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I'm preparing to remodel my basement. A steel I-beam runs the length the of the basement with vertical steel columns spaced periodically across the span. The beam is 5" wide and 8" tall. I'm considering constructing a 2x4, non-load bearing wall directly under the beam but I'm not sure how to attach the 2x4 framing to the underside of the beam.

Here's a picture of the beam: steel i-beam

How can I attach a 2x4 wall frame to the underside of a steel I-beam.

  • what diameter are the columns that are holding this I-beam up? – ThreePhaseEel Mar 24 '15 at 1:02
  • The columns are 3" diameter. Will that impact how to attach the framing? – Spig Mar 25 '15 at 10:57
  • You'll have to adjust the studs to make sure you don't have a stud trying to go where a column already is :) – ThreePhaseEel Mar 25 '15 at 22:14
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You have a few options.

Frame around the beam.

This is probably the easiest method, though it changes the dimensions of the room slightly. Simply build your wall either in front of, or behind the beam. Attach the top plate to the joists.

Weld studs to the beam

You could weld threaded, or non-threaded rods (studs) to the bottom of the beam. Then drill holes in the top plate to align with the rods (studs). If you used threaded rods, use a washer and nut to attach the top plate.

Nuts and Bolts

Drill holes through the top plate and the beam flange, then use nuts and bolts to attach the top plate.

Powder actuated fasteners

You could use powder-actuated fasteners to attach the top plate to the beam.


WARNING: For any method that alters the beam in any way, consult an engineer for fastener schedule, size, and placement.

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    That warning is critical. Anything that alters that beam in any way effects its load bearing capacity and could bring the whole house down. The engineer will not only tell you what kind/size fasteners to use, but also where in the flange you can put them. – FreeMan Mar 24 '15 at 1:33
  • Powder actuated fasteners is the way I have always seen it done. A 2X6 wall is a nice touch, hides the beam and post too. – Jack Mar 24 '15 at 4:13
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    Offsetting the wall in front and enclosing the beam and the neighboring HVAC supply (barely visible in the picture) in a soffit in the adjacent room seems more appealing than involving a structural engineer and altering the beam. I've also considered using the lower ceiling space for closets for the two rooms. – Spig Mar 25 '15 at 11:12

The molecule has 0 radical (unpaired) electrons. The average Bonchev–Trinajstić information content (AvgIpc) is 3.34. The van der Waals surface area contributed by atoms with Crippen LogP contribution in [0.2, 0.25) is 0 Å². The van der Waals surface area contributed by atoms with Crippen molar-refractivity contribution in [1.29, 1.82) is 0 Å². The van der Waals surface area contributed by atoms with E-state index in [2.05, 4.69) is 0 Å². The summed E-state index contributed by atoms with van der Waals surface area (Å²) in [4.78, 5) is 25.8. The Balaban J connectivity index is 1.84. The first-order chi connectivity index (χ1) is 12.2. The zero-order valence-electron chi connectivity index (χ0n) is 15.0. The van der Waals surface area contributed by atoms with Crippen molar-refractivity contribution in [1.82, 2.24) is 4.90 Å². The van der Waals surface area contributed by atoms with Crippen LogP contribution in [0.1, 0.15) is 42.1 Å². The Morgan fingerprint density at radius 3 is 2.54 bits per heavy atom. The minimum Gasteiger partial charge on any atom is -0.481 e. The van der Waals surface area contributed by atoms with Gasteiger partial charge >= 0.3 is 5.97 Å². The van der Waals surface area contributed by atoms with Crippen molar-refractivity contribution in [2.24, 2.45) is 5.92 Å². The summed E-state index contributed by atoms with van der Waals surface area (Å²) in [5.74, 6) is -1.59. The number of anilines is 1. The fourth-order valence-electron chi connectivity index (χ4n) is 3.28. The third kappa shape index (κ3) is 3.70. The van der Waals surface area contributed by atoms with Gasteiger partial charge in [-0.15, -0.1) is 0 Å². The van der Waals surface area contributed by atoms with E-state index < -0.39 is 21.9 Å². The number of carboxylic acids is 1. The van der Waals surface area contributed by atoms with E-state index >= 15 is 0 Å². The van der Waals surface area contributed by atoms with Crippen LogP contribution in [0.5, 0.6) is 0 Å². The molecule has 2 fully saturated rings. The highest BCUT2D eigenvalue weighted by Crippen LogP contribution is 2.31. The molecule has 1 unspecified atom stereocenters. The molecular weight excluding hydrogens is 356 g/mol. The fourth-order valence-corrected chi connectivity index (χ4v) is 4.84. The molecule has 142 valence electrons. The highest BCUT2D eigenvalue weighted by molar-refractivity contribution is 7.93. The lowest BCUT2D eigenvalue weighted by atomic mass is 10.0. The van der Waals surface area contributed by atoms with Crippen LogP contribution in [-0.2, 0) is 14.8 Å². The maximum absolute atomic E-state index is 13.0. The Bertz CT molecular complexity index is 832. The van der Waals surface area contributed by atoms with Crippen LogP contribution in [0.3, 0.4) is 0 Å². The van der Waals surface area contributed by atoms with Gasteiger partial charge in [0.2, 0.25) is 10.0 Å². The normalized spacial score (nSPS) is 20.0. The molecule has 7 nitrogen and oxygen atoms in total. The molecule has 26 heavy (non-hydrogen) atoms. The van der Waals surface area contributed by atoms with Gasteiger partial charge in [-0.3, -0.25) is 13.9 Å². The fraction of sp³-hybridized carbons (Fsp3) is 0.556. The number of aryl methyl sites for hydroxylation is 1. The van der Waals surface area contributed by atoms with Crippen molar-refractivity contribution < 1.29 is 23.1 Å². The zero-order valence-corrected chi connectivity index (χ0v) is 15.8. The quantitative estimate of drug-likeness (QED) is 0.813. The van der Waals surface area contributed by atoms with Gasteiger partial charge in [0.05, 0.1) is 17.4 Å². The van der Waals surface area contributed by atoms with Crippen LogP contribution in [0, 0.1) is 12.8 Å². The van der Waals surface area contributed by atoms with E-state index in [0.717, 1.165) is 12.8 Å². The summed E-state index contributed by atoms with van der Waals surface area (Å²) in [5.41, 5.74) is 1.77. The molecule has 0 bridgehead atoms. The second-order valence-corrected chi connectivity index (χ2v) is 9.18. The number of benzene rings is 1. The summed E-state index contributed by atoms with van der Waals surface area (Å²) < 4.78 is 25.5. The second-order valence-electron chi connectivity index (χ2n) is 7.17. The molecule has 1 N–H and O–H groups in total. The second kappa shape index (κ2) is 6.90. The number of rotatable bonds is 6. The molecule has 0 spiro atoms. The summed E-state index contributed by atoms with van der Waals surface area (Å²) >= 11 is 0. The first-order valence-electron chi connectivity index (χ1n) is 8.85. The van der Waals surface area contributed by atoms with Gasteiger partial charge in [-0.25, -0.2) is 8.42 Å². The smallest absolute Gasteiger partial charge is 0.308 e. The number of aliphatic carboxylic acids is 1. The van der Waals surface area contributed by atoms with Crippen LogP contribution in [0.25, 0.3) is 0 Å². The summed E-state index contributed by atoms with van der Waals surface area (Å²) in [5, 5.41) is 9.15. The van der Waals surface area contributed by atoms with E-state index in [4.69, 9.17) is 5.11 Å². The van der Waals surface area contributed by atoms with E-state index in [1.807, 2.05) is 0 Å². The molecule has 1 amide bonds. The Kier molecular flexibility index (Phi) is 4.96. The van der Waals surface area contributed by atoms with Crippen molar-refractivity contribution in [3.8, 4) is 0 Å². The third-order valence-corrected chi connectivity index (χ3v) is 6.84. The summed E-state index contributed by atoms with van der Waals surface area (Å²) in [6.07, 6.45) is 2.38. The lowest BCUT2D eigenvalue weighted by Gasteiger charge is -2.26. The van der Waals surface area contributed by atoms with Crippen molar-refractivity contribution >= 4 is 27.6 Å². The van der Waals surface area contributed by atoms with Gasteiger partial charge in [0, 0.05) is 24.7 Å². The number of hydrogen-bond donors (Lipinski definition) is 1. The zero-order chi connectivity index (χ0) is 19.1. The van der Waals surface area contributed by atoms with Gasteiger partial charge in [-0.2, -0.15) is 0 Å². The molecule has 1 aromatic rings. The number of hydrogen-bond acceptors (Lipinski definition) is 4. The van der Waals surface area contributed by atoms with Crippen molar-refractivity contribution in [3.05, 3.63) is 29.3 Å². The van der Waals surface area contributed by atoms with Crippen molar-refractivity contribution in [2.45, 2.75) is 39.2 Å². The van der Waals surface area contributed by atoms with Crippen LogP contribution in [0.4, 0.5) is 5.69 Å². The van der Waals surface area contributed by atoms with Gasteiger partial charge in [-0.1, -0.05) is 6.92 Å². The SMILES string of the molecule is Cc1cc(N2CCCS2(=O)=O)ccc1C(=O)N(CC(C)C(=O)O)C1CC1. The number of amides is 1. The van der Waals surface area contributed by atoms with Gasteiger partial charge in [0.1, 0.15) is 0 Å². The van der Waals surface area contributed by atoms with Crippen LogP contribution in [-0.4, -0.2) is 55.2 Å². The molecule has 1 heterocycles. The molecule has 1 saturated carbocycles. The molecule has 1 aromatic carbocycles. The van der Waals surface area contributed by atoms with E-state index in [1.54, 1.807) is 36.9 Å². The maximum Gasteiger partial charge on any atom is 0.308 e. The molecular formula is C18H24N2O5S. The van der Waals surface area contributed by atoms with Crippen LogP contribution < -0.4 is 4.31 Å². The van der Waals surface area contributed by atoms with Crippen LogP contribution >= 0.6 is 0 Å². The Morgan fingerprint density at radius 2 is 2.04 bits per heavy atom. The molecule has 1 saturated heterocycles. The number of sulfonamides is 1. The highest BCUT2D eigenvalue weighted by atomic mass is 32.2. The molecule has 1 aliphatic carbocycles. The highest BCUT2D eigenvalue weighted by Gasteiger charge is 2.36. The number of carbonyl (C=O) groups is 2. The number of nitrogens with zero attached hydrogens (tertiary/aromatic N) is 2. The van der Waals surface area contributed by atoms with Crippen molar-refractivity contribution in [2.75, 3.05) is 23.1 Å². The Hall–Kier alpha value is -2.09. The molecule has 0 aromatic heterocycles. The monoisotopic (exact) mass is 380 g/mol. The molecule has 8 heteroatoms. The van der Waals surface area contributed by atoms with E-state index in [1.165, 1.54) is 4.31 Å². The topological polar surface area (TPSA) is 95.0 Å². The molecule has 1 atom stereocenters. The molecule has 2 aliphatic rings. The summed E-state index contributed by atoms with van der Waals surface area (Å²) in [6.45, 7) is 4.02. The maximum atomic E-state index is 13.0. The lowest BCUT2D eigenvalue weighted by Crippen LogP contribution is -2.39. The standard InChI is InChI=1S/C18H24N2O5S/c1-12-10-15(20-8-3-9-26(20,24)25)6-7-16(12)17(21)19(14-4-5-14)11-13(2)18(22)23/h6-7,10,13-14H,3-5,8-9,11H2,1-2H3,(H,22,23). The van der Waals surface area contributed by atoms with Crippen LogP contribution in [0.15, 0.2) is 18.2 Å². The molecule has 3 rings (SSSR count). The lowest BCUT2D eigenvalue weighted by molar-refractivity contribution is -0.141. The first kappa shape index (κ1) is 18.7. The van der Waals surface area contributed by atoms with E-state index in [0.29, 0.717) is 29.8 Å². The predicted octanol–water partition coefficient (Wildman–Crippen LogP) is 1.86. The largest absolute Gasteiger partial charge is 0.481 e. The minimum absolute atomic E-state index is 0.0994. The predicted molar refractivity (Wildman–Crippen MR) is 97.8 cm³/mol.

• I’d advise against 1) modifying the steel beam in anyway, including drilling holes in it, welding anything to it, etc. because you can change the dynamics of the composition of the beam, and 2) installing anything (studs) under the steel beam which will transfer a load to the floor when the steel beam deflects. You’d better be sure you understand the amount of load and the resistance the beam will withstand or provide an adequate slip joint for the studs. – Lee Sam Nov 26 '18 at 5:11
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Notice that sill plate sitting on top of the beam? Held on with some nails hammered part of the way in, then bent over the flange? Do the same with your top plate. The sill plate has the advantage of gravity holding it in place, so you'll probably want to put more bent nails in, especially if you'll have kids down there playing who may be running into it.

Since the wall's not load bearing, it just has to stay vertical, and that should do it.

To address Tester101's valid concerns:

You will need to use a 2x6 to match up with the width of the beam. You can build the 2 x 4 wall to one side of the 2x6 and have all the 'ledge' on the other side (suitable for the utility room side, if there is one), or you could center it and have a small bump on either side.

If you go for the uneven build, you'll get an offset of (5 1/4" - 3 1/4") 2" on one side. If you drywall that, the sheetrock will take 1/2 - 3/4" of an inch.

If you center the support wall, you'd have 1" on each side leaving 1/4 - 1/2" after dry walling (depending on thickness).

You could, of course, build the whole wall out of 2x6, and that resolves all the above issues.

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    If the beam flange is 5" wide, and a 2x4 is 3.5" wide. How would you get the bent over nails to grab both sides of the beam? And if you only use bent over nails on one side of the wall, how do you prevent the wall from moving the other way? – Tester101 Mar 24 '15 at 0:50
  • This wall will have to be built in sections anyway -- note the detailing at the top of the structural column holding the I-beam up! – ThreePhaseEel Mar 24 '15 at 1:02
  • The bent over nails will also be in the way when you put up drywall. – Tester101 Mar 24 '15 at 3:46
  • I like the idea of a 2x6 wall. I'd noticed the nails on the sill plate and thought wondered if the same would work for the top plate of my framed wall. Speaking of drywall, would I need to add some structure in the hollow of the I-beam to provide backing to the drywall enclosing the beam? – Spig Mar 25 '15 at 11:15
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build your wall on one side or other securing top and bottom plate so beam and wall don't move. on the other side use I joist to box in or wood frame it in or use of steel channels to enclose it.

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